The Amu Darya River, known in ancient times as the Oxus, is the largest river in central Asia. It extends some 2550 km from its headwaters in the high mountains of Afghanistan and Soviet Tadzhikistan to the end of the delta (Samajlov, 1956). In ancient times, at approximately 500 B.C., it is believed that the river flowed into the Caspian Sea and later changed to its present course into the Aral Sea. The receiving basin, the Aral Sea, is some 64 000 km2 in area and experiences less than 1100 mm of annual precipitation. Evaporation is dominant, with approximately 1 m of water stripped from the surface annually. This water is replaced by inflow from the two major rivers that drain into the Aral, the Amu Darya and Syr Darya. Because water from both of these rivers is used for irrigation, the water level has decreased and the salinity is increasing.
In its alluvial valley, the river flows through the extremely arid Turan lowlands, where evaporation removes a high percentage of the total flow, resulting in extremely high sediment concentrations. The delta, illustrated in the Landsat image, is bordered by the Kara Kum desert on the west and the Kyzyl Kum desert on the east. The Kara Kum consists of a denuded desert plain (A) with abundant salt flats, soft sediment bluffs (Figure D-15.1), and karst topography. The initial flow of the river was into a low depression of this desert referred to as the Sarykamysh Depression. Some of the former river courses that fed into this depression can still be discerned on aerial photographs. To the east lie the eolian sand fields of the Kyzyl Kum desert. Quaternary linear dune fields, some of them presently active, are shown in the image (B). Note that many of these linear dune fields have been inundated by the Aral Sea, giving a striking example of the linearity of the dune fields (C).
|Figure D-15.1||Figure D-15.2|
The modern channel displays active meandering (D) within the upper delta plain; in the lower delta plain, the channel bifurcates, and many distributaries feed water and sediment to the Aral Sea (E). The presently active part of the delta (F) is characterized by relatively small bifurcated channels that deliver a high volume of sediment to the Aral Sea annually. The turbid river plumes are dramatically shown in the image (G). The river has an average discharge of 1500 m3/sec, with a peak flow of 3380 m3/sec during flood. The image was obtained near the end of May, a period of spring flooding just before the major floods that occur in June and July as a result of glacial melt. Sediment load is extremely high in the active channel; in excess of 100 million metric tons of suspended sediment and 5 million metric tons of bedload is delivered to the delta annually.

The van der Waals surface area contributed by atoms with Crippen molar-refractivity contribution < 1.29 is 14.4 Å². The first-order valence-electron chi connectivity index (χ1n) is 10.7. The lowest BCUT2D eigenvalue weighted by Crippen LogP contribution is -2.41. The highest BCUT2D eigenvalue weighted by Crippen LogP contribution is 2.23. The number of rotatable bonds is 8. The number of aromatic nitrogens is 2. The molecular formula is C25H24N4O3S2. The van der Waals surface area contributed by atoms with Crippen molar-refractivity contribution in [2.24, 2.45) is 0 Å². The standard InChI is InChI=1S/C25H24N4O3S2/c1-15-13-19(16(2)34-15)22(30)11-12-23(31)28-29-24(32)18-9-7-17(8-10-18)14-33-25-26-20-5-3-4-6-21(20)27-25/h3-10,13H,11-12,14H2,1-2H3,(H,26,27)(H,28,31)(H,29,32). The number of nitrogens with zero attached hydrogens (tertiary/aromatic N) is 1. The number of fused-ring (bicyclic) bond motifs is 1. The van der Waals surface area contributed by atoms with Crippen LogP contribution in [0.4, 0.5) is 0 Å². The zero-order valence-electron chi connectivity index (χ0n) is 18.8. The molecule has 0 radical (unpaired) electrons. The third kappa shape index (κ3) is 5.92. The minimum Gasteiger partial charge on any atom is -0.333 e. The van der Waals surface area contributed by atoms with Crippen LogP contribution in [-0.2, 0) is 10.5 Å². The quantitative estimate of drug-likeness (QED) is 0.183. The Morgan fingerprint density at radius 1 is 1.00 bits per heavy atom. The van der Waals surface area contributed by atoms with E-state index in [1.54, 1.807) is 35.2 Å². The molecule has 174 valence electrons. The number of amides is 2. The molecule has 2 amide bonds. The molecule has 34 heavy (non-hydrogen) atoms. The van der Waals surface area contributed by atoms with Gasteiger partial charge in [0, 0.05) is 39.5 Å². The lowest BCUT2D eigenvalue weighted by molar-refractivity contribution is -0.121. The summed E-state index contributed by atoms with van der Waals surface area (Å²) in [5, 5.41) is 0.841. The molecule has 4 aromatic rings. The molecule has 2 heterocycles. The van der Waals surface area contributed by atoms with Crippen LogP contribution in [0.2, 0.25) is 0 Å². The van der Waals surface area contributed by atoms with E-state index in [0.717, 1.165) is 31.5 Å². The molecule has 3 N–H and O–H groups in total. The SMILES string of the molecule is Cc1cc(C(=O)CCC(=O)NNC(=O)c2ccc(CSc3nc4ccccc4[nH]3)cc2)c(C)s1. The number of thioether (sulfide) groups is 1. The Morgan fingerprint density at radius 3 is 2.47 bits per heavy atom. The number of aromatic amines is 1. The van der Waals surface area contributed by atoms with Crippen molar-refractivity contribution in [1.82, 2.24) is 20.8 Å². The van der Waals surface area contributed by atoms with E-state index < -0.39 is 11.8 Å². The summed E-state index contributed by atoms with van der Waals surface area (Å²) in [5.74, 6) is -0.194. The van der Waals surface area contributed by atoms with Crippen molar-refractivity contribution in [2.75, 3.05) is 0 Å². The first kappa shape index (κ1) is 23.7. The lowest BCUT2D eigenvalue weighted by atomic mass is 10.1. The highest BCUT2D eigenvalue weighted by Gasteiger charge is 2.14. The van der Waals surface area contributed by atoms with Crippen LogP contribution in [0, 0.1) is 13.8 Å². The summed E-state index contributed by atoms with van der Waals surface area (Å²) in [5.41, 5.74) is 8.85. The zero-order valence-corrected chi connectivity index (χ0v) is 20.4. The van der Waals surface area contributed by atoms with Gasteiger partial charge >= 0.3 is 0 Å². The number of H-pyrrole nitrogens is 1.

The relatively inactive abandoned delta plain (H) dominates much of the scene in the image. The various abandoned channel courses (I) are well defined and consist of abandoned meander scars. In many instances, land reclamation in this arid delta follows these courses, and irrigation schemes are abundant along their courses. Modifications by man are not as prominent on the Plate scene as on low-level photographs. However, the general trend of the former courses can be easily discerned and mapped from the satellite imagery. The eastern part of the delta was active until the 10th century, when the major courses shifted to the west. The modern course began to form in the late 17th and early 18th centuries.
A large percentage of the delta plain is composed of evaporation flats and salt playas (J). Figure D-15.2 examines similar tidal flats of the Ord River delta, Australia, which is comparable in many respects to the Amu Darya. In most instances, these flats are present in the interdistributary regions. Some of the lower lying depressions, formed during the prior delta progradation, have not been totally infilled and now exist as high- salinity algal flats and saline lakes (K). Other partially filled depressions are barren of higher vegetation and consist of algal flats and salt marshes (L). Along the coast, waves and currents have reworked parts of the older delta plains into a series of beach-barrier complexes (M), often covered with small coastal dunes and backed by salt and algal flats. Figure D-15.3 pictures a typical reworked barrier sand spit on the fringes of the Ord River delta, Australia, that acts as an analog to those around the Amu Darya delta. Along the fringes of the older abandoned delta are coastal sand and mud flats (N). Landsat 1310-06192, May 29, 1973.
Chapter 5 References| Chapter 5 Table of Contents| Return to Home Page| Complete Table of Contents|